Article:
In Veere

This de “Grote Kerk” (the big church) of the Dutch town of Veere, on the island of Walcheren. The town was founded by refugees from the Eastern part of The Netherlands, in 1170. It was damaged by flooding in 1530 but was restored. The church building started in the Middle Ages. The first part was a complete small church, but later became part of the “Grote Kerk.” When one-third of the tower was made, there was no money any more for the rest. The planned big windows were replaced by small ones. The interior was simplified.

Veere and its harbor soon became an important trading town. In 1555 the German emperor Charles V made of Veere a margraviate. In 1564, the Reformation came to Veere by Johannes van Miggrode, who left the Roman-catholic priesthood and became a Reformed minister. In the “Grote Kerk” all statues and crosses were removed without damage to the interior. Almost all the inhabitants of Veere became State-Reformed; the majority still are, but they do no longer wear their traditional costumes, which can still be seen in a local museum. My grandparents still wore them; especially when it was a Sunday.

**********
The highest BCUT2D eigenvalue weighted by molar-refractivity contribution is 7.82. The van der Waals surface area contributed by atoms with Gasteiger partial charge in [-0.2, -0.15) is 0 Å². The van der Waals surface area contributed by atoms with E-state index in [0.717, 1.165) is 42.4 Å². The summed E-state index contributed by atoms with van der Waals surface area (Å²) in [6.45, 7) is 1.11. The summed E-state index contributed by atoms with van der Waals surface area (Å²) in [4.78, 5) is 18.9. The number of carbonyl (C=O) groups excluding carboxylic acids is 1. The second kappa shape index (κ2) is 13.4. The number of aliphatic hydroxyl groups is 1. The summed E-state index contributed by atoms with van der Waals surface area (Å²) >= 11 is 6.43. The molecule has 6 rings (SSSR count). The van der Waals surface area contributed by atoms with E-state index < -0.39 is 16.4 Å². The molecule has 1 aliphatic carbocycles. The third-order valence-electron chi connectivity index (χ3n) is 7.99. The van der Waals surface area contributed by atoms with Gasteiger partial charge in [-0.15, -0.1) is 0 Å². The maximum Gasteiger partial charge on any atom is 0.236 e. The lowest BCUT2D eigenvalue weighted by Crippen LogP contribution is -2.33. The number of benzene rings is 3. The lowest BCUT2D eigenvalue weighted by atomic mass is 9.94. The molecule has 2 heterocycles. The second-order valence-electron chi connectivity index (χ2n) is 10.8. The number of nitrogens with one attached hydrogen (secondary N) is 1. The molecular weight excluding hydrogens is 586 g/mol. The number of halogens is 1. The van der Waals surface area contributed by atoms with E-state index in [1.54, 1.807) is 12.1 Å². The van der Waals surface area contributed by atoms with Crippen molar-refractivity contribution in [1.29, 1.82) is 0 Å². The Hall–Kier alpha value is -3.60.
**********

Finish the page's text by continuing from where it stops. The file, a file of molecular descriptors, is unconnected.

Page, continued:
When the Spanish army of King Philips came, led by the merciless Duke Alva, he wanted to kill minister Miggrode, so in 1567 he fled to England, together with other Reformed people and founded a congregation in Colchester. On May 4, 1572 Veere declared itself a territory of Prince William I of Orange, and Alva did not come. Minister Miggrode came immediately back to Veere. He preached the Reformation in all the towns of the island of Walcheren. Together with a minister Gerobulus he went to the neighboring island of Zuid- Beveland and made the churches Reformed. In 1579 he was secretary (“scriba”) of the Reformed Synod who made a Church Order. In 1774 a pillar in his honor was placed in Veere, so that he would not be forgotten. The interior of the “Grote Kerk” had to be restored. It had especially suffered in the days of the French emperor Napoleon who occupied Walcheren and put a whole battalion of soldiers, with cannons, horses, etc. in the Church. He knew that the British Navy would not fire at the Church, when they came for the liberation of The Netherlands in 1809 (they were on their way to Antwerp, but returned).

Veere had during 200 years a close religious and economic relationship with Scotland; they had a small Church of their own in Veere, for the sailors. The “Grote Kerk” is built on high ground and not inundated, like the rest of the island in 1940, 1944, and 1953; now protected by a high dam. ❖